In this lesson, students will learn about reservoir rocks, which is the second essential element for a hydrocarbon play. This lesson should follow the lesson on 'source rocks', which is the first essential element for an effective hydrocarbon play. Students will learn about different terms (like porosity and permeability) that help to describe different types of reservoirs (conventional vs. unconventional). In addition, students will learn different geologic terms that will help to define and describe different environments of deposition (EODs).
This lesson can be broken up into three (3) main segments. In the first part, review the exercises presented in 'Source Rocks', which consists of eleven (11) slides and takes about ten (10) minutes to cover. The lecture slides on 'Reservoir Rocks' should be presented next. The presentation consists of thirty-three (33) slides and takes about fifty (50) minutes to cover. Finally, in the third part, the instructor can cover the introduction to the exercise, which takes about eight (8) minutes to explain.
The exercise on shelf margin sands consists of: 1) an eight (8) slide powerpoint to introduce the exercise; 2) a six (6) page Word document, and 3) a Powerpoint with two (2) maps. If the Word document is printed, page three (3) should be in color. If the introduction is printed, all slides should be in color. Also, note that slide 10 of the introduction shows a shelf margin depositional model and is intended to recap where the best sands should be located. The ‘yellow’ facies would be the best candidate for reservoir-quality sands. It is a high-energy environment with wave, tidal and storm action periodically stirring up the sediments, which concentrates the coarser material and winnows out finer grain size sediments. It will concentrate the coarser material, which could be sand or larger grain size clastics. If the sediment source is sand-poor, then it will concentrate fine sand or silt, which would not be reservoir quality. Seismic interpreters use the term 'sand-prone' to indicate their uncertainty as to what the coarsest grain size will be.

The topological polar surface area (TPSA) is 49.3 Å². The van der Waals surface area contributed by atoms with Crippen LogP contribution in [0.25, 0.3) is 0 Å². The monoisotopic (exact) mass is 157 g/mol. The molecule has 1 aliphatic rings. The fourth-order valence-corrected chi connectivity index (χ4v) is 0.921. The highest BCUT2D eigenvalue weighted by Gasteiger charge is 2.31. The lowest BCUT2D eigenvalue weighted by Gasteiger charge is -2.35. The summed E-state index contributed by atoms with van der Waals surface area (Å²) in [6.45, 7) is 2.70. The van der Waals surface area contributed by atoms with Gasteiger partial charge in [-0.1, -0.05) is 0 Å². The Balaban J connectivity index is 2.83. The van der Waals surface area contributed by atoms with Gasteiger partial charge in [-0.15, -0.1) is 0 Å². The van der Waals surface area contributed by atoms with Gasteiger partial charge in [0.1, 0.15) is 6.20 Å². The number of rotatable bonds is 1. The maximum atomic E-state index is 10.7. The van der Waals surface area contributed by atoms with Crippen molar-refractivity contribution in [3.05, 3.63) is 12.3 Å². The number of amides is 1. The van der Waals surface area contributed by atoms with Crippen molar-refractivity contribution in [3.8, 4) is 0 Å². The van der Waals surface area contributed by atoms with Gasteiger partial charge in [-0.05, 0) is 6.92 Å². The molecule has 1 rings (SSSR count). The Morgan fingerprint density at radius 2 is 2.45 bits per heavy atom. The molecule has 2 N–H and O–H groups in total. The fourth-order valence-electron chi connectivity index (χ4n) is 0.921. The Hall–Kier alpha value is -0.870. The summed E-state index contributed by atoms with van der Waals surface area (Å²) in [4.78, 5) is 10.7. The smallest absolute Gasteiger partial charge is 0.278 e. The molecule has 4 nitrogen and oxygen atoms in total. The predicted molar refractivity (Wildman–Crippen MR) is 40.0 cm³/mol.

The exercise consists of four (4) sequences on the seismic lines, and the student should examine whichever two (2) he/she wants to analyze. The solution has results for all four (4) sequences.
At the end of this lesson, students should be able to:
Stratigraphy is the branch of geology that studies rock layers; structure includes the faults and folds that result from regional & local forces acting on the area. A hypothetical cross section is studied by going back to the beginning to study its progressive geologic history.
Discover the basic methods in finding oil, and the five (5) major components you need to cook, contain, and preserve a resource play.
This course, based on teaching material from Dr. Fred Schroeder (formerly of Exxon/ExxonMobil), reflects on the geology and geophysics basics for the petroleum industry. General geology and basic geophysics are not required, but helpful with the material.